ITHACA, N.Y.—Looks like local communities once again come out empty-handed for competitive New York State economic grants. The City of Ithaca has yet again been passed over for a $10 million grant for downtown improvements from the state, with the award for the Southern Tier region going to Johnson City this year.
While Johnson City was the big winner this year, smaller village-focused awards, the newly-launched NY Forward program, were granted to the communities Waverly and Montour Falls, passing over an application from the Village of Dryden.
Over most of the last decade, New York State has hosted a grant competition for each of its 10 regions, called the “Downtown Revitalization Initiative,” where incorporated municipalities jockey for a $10 million grant based on some combination of the quality of the application and whatever else Empire State Development, the state’s economic development agency, is taking into consideration during the process.
This is Ithaca’s sixth attempt in the six years the competition has been running. In the first year of the contest in 2016, Elmira was the recipient of the grant, and in 2017, Watkins Glen was the winner. In 2018, the funds were awarded to the Village of Owego, and 2019’s winner was Hornell. Due to the pandemic, 2020 had no contest, but in 2021, Norwich and Endicott were the winners, and now we have Johnson City as this year’s lucky recipient.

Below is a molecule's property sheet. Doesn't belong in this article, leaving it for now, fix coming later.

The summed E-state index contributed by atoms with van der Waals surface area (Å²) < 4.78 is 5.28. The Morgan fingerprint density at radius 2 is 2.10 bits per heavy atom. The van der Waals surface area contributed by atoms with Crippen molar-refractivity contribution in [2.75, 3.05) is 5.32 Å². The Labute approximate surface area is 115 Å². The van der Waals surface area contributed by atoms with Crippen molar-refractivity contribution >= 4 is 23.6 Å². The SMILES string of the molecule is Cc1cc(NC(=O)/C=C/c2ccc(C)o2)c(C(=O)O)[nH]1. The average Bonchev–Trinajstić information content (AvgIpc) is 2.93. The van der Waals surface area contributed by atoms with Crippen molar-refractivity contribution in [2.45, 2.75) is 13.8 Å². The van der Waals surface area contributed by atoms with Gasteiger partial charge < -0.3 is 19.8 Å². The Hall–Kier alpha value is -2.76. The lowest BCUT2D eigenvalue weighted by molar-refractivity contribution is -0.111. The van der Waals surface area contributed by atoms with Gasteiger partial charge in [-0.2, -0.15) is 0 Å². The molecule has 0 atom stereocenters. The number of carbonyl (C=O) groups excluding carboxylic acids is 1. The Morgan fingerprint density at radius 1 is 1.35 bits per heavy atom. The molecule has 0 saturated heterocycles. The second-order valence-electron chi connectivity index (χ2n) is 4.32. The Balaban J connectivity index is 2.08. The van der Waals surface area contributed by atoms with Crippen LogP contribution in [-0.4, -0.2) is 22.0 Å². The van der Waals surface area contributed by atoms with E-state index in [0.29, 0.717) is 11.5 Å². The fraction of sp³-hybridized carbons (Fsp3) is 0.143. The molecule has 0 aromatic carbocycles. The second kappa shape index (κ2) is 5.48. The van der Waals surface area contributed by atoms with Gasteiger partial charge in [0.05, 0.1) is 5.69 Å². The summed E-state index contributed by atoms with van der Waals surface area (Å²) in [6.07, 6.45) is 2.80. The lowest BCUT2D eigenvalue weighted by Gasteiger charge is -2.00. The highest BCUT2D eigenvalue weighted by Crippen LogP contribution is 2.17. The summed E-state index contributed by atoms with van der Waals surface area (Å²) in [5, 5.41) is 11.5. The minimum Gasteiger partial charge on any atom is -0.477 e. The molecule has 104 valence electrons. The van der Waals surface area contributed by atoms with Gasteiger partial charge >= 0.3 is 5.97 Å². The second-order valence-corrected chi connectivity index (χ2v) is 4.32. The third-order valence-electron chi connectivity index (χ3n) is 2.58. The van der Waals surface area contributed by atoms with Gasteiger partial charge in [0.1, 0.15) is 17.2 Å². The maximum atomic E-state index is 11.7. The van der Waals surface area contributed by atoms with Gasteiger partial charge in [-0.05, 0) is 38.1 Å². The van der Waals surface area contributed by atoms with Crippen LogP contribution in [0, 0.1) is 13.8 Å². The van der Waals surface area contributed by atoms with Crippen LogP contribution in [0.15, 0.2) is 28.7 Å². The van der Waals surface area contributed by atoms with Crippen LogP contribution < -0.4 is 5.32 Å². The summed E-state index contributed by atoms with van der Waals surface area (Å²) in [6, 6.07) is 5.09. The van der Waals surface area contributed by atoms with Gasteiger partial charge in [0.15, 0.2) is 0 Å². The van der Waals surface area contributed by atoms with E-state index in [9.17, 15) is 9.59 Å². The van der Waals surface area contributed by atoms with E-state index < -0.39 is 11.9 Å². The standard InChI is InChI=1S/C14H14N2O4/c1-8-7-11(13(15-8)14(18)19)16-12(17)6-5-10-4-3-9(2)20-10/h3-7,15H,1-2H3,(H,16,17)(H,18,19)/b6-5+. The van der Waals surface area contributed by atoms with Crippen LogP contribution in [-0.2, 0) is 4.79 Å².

Ithaca’s application for 2022, titled “Cultivating Community: Bringing Inclusive Prosperity and Connectivity to Downtown Ithaca,” was less lofty than some of the city’s applications submitted in previous years. It was the work of about thirty business, government and non-profit community members that had been working on entries since last spring.
The press release from New York State Gov. Kathy Hochul highlights plans for a $50 million battery technology hub and $13 million in infrastructure investments at Binghamton University, along with a $10 million to improve the fire academy in Montour Falls.
The Tompkins County-specific highlights in the release are $10 million for Capital Projects at Cornell University, $250,000 for Tompkins Cortland Community College and $600,000 for improvements to Taughannock Falls State Park.